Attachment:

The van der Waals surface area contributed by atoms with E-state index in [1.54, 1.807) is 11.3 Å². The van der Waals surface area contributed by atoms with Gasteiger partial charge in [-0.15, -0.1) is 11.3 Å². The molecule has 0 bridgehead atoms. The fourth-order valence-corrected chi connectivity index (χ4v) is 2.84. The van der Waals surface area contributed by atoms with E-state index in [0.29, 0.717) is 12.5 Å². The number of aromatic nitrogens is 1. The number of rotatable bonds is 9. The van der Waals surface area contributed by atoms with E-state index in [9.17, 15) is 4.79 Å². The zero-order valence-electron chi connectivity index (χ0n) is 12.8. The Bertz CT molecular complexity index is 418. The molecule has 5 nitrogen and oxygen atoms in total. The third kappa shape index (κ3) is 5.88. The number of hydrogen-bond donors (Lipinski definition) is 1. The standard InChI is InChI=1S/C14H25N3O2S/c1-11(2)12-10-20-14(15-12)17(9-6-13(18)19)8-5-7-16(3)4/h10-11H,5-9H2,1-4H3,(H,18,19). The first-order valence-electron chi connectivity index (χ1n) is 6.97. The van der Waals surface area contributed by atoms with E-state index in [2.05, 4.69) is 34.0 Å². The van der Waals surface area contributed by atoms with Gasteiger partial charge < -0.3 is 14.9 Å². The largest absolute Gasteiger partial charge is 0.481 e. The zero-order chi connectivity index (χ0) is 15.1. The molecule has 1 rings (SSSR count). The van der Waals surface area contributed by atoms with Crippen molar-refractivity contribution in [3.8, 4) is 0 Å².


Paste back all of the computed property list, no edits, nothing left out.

The van der Waals surface area contributed by atoms with E-state index in [1.54, 1.807) is 11.3 Å². The van der Waals surface area contributed by atoms with Gasteiger partial charge in [-0.15, -0.1) is 11.3 Å². The molecule has 0 bridgehead atoms. The fourth-order valence-corrected chi connectivity index (χ4v) is 2.84. The van der Waals surface area contributed by atoms with E-state index in [0.29, 0.717) is 12.5 Å². The number of aromatic nitrogens is 1. The number of rotatable bonds is 9. The van der Waals surface area contributed by atoms with E-state index in [9.17, 15) is 4.79 Å². The zero-order valence-electron chi connectivity index (χ0n) is 12.8. The Bertz CT molecular complexity index is 418. The molecule has 5 nitrogen and oxygen atoms in total. The third kappa shape index (κ3) is 5.88. The number of hydrogen-bond donors (Lipinski definition) is 1. The standard InChI is InChI=1S/C14H25N3O2S/c1-11(2)12-10-20-14(15-12)17(9-6-13(18)19)8-5-7-16(3)4/h10-11H,5-9H2,1-4H3,(H,18,19). The first-order valence-electron chi connectivity index (χ1n) is 6.97. The van der Waals surface area contributed by atoms with E-state index in [2.05, 4.69) is 34.0 Å². The van der Waals surface area contributed by atoms with Gasteiger partial charge < -0.3 is 14.9 Å². The largest absolute Gasteiger partial charge is 0.481 e. The zero-order chi connectivity index (χ0) is 15.1. The molecule has 1 rings (SSSR count). The van der Waals surface area contributed by atoms with Crippen molar-refractivity contribution in [3.8, 4) is 0 Å².